Binaural version (for headphones)
As musicians we are basically concerned with how the vibrations we create pass through the air into the ear's of our listeners. We constantly adjust as we learn the what makes our instrument unique until we know every bit of the instrument, as it becomes part of us as musicians. As a string player, I know the pitches on my instrument that make the whole body shake (its wolf tones) as well as the notes that need extra pressure from the bow or pluck to bring out a tone that is consistent with the rest of the instrument. We learn how to make some of these adjustments very quickly for when we change strings or replace the hair on our bow, but one of the most challenging things for a musician to do is adjusting to the space that we are have for a performance. Great performers can play their instruments, master performers play the room (and everything and everyone in it). The adjustments that need to be made though often have little to do with what we usually think of as the 'musical' sound since most performance spaces have gone through some sort of acoustic tuning. Middle C on a violin will sound like middle C on a violin, but the small details that make up the whole (bow noise, our fingers on the instrument, our breath) that last for just a moment may be picked up and amplified by a space, or suddenly missing (creating a lifeless performance). How a performance space brings sound out of these little details is the life of the room, and when a performance takes advantage of this, the audience suddenly becomes aware of something much larger then itself.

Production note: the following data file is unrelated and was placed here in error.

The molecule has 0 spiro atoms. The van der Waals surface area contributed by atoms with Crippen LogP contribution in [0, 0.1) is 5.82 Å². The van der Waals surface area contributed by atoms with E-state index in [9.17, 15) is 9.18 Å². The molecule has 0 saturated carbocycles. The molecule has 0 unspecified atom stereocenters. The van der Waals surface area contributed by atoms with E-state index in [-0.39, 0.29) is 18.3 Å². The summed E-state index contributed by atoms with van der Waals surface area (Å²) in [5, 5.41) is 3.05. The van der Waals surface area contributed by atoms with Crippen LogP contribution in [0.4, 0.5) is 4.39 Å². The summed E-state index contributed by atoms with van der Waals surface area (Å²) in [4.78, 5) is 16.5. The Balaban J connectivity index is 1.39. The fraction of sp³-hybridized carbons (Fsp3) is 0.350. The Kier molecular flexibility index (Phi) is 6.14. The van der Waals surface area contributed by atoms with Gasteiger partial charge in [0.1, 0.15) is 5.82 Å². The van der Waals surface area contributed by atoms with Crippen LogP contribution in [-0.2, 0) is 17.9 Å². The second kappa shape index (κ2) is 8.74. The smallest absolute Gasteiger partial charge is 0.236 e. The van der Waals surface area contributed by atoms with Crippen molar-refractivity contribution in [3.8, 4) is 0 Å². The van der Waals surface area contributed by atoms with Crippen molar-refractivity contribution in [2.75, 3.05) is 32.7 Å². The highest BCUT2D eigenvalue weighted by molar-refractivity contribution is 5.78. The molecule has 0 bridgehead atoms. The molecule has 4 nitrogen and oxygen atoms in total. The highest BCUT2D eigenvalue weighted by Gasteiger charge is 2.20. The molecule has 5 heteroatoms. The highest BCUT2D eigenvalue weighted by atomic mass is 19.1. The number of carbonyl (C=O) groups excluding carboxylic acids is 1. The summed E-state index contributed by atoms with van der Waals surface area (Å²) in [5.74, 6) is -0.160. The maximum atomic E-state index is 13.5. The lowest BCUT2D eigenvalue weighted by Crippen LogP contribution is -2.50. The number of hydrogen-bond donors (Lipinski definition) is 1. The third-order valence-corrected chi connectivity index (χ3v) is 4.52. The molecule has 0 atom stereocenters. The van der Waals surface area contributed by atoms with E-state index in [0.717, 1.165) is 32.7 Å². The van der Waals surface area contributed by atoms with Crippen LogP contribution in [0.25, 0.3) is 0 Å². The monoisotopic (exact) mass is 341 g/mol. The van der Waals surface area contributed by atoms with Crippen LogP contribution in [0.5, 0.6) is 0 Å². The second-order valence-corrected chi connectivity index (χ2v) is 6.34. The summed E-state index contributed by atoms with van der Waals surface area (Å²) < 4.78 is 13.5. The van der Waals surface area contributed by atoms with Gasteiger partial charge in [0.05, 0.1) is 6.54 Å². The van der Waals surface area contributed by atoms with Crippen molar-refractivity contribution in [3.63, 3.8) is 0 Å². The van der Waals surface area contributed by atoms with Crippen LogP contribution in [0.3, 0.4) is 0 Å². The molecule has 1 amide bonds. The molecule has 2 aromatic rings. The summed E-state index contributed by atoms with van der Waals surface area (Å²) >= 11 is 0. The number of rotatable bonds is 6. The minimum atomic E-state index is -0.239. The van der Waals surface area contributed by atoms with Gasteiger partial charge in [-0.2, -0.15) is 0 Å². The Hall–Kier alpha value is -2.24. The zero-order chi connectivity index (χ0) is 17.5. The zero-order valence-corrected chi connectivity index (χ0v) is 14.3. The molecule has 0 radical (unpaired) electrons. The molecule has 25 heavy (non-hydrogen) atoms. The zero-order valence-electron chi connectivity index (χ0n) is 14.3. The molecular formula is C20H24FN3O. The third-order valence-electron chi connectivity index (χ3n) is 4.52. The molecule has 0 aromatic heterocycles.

Risonanza is dedicated to the memory of Jorge Liderman.